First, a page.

Panela Monitor

What is Panela?

Panela is pure dried sugar cane juice. Given the high sugar content of cane juice it is therefore essentially non-refined cane sugar, retaining the many additional constituents of cane juice, principally minerals, but also vitamins and other trace substances, many still unknown. Depending on its manufacturing process it is either presented in solid or granulated form.

Panela is a traditional food produced and consumed in practically all tropical and subtropical regions since the introduction of sugar cane growing. It is classified by the Food and Agriculture Organization of the United Nations as non-centrifugal sugar and has many different names world wide.

The chemical composition of panela depends on the cane variety used, the soils on which it was grown, the fertilization applied and on certain process characteristics. The range of the contents of its most important constituents, compiled from several studies, is presented in the following table.

Table 1
General composition of panela
ContentValue range
Carbohydrate, %83 – 95
Sucrose72 – 14
Reducing sugar3 – 14
Minerals, %0.6 – 3
Calcium0.04 - 0.36
Chloride0.2 – 0.34
Phosphorus0.03 – 0.22
Potassium0.1 – 0.16
Sodium0.006 – 0.03
Iron0.0025 – 0.020
Zink0.002 – 0.0025
Magnesium0.008 – 0.136
Cooper0.007 – 0.010
Cobalt, nickel and molybdenum0.001 – 0.008
Protein %0.35 – 0.40
Nonprotein nitrogen (mg/100 g)19.6 – 42.9
Protein nitrogen (mg/100 g)13.7 – 17.6
Vitamins mg/100 g
Thiamin0.018 – 0.030
Riboflavin0.042 – 0.07
Nicotinic acid3.92 – 4.50
Vitamin C5.2 – 30
Carotene, ug/100g155 – 168
Phenolics, mg/100 g280 – 320
Fat, wax, pectin and organic acids, %0.10 – 0.60
Moisture, %3.9 – 7.2

The basic manufacture process of panela involves juice extraction, physical elimination of impurities and clarification of the juice, evaporation of the water content of the juice, crystallization, eventually drying and packaging. The cane juice is generally extracted by mechanical processes and allowed to settle so to eliminate solid impurities. Clarification is carried out by adding vegetable matter to coagulate the particulates, which come to the surface during boiling and are skimmed off, as well as by adding lime to improve crystallization. In some of the larger factories the juice is often filtered and chemically clarified.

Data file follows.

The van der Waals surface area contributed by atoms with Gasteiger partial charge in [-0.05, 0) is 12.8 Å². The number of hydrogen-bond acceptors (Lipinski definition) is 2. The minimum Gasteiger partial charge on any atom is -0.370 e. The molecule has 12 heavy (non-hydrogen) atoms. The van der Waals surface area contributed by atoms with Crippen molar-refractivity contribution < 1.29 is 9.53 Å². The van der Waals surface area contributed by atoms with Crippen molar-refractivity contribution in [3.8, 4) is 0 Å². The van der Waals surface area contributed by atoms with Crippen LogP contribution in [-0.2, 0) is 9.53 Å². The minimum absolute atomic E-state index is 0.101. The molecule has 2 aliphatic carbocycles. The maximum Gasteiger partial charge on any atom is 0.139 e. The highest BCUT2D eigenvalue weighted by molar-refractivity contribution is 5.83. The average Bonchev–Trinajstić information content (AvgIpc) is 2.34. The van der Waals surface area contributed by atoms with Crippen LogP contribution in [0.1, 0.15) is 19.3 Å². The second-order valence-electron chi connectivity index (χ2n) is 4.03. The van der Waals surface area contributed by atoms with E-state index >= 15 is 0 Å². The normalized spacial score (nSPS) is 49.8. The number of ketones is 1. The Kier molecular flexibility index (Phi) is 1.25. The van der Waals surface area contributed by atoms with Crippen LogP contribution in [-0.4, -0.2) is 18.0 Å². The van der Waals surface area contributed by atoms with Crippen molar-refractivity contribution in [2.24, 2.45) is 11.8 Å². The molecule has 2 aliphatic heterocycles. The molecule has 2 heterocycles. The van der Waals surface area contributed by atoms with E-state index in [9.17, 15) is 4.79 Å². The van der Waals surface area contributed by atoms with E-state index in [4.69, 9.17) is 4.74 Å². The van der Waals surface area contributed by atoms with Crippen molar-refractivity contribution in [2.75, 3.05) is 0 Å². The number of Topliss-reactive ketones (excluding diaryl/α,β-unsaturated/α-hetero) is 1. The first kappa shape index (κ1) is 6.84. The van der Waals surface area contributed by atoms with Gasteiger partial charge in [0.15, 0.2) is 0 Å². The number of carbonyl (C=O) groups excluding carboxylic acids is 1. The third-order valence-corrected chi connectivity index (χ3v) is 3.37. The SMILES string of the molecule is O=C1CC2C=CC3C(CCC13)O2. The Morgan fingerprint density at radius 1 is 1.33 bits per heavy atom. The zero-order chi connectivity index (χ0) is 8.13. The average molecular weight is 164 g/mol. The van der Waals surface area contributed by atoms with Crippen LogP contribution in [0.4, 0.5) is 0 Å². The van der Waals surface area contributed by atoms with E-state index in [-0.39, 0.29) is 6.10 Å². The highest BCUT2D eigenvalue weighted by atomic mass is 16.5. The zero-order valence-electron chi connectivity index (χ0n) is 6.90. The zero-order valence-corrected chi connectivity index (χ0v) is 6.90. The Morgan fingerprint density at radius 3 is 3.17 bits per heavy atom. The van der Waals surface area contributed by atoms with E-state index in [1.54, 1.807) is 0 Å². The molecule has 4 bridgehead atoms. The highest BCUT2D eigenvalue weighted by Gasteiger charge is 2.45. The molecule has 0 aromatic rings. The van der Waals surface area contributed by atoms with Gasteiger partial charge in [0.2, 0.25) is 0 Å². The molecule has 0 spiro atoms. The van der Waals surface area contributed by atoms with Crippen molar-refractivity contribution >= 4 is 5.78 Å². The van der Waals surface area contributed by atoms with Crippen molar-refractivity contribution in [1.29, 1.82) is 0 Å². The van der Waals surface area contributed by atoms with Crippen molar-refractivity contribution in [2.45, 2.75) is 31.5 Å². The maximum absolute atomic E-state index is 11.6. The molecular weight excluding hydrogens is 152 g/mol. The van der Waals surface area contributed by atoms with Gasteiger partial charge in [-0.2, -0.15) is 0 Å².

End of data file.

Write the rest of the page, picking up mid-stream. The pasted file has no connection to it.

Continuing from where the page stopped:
Most of panela is produced in small scale on-farm facilities, processing its own sugar cane with traditional technology. Production is small, inefficient and quality uneven. Some countries have government programs to enhance panela production through introduction of better technology to reduce energy use and improve quality, enforcement of quality standards and marketing support.

In some countries like India, Colombia, Brazil and Costa Rica a larger scale panela industry exists, processing cane from other farmers with improved technology, centered on more efficient energy use and better processing to obtain economies of scale and homogeneous quality.

Nutritional and health advantages of panela

Panela is believed to have many nutritional and health advantages in the countries with a tradition of its consumption. Scientific research has been confirming significant positive health effects of NCS and its precursor products. A recent paper (2012) has identified 46 academic publications which report some health effect. The highest frequency is immunological effects (26%), followed by anti-toxicity and cytoprotective effects (22%), anticariogenic effects (15%) and diabetes and hypertension effects (11%) (Health Effects of Non-Centrifugal Sugar (NCS): A Review. Walter R. Jaffe.Sugar Tech DOI 10.1007/s12355-012-0145-1).

Although yet no proof of the causes of these broad effects exists, several investigations point towards its antioxidant properties as a strong possibility. Table 2 presents the antioxidant activity of concentrated cane juice, which can be considered basically equivalent with panela, compared with other high antioxidant sources, expressed in ORAC (Oxygen Radical Adsorbance Capacity), a quantitative method that increasingly has become a standard, although not unique, method for measuring it.

Table 2
Antioxidant capacity (ORAC) of selected foods
Food“Whole ORAC
(umoleTE x 100 gr)”
Source
Spices, basil, dried67,553USDA, 2007
Spices, cinnamon, ground267,536USDA, 2007
Spices, oregano, dried200,129USDA, 2007
   
Chocolate, dutched powder40,200USDA, 2007
Cocoa, dry powder, unsweetened80,933USDA, 2007
   
Conc. sugar cane raw juice (Panela)26,400Saska and Chou, 2002
   
Nuts, walnut, english13,541USDA, 2007
Nuts, almonds4,454USDA, 2007
   
Raspberries, raw4,882USDA, 2007
Blackberries, raw5,347USDA, 2007
Blueberries, raw6,552USDA, 2007

This table shows that panela compares very favorably with good antioxidant sources such as berries and nuts. It has lower levels than some spices, cocoa and chocolate, but its nutritional effects could be much more important than these foods, given that as a sweetener it has mass consumption potential.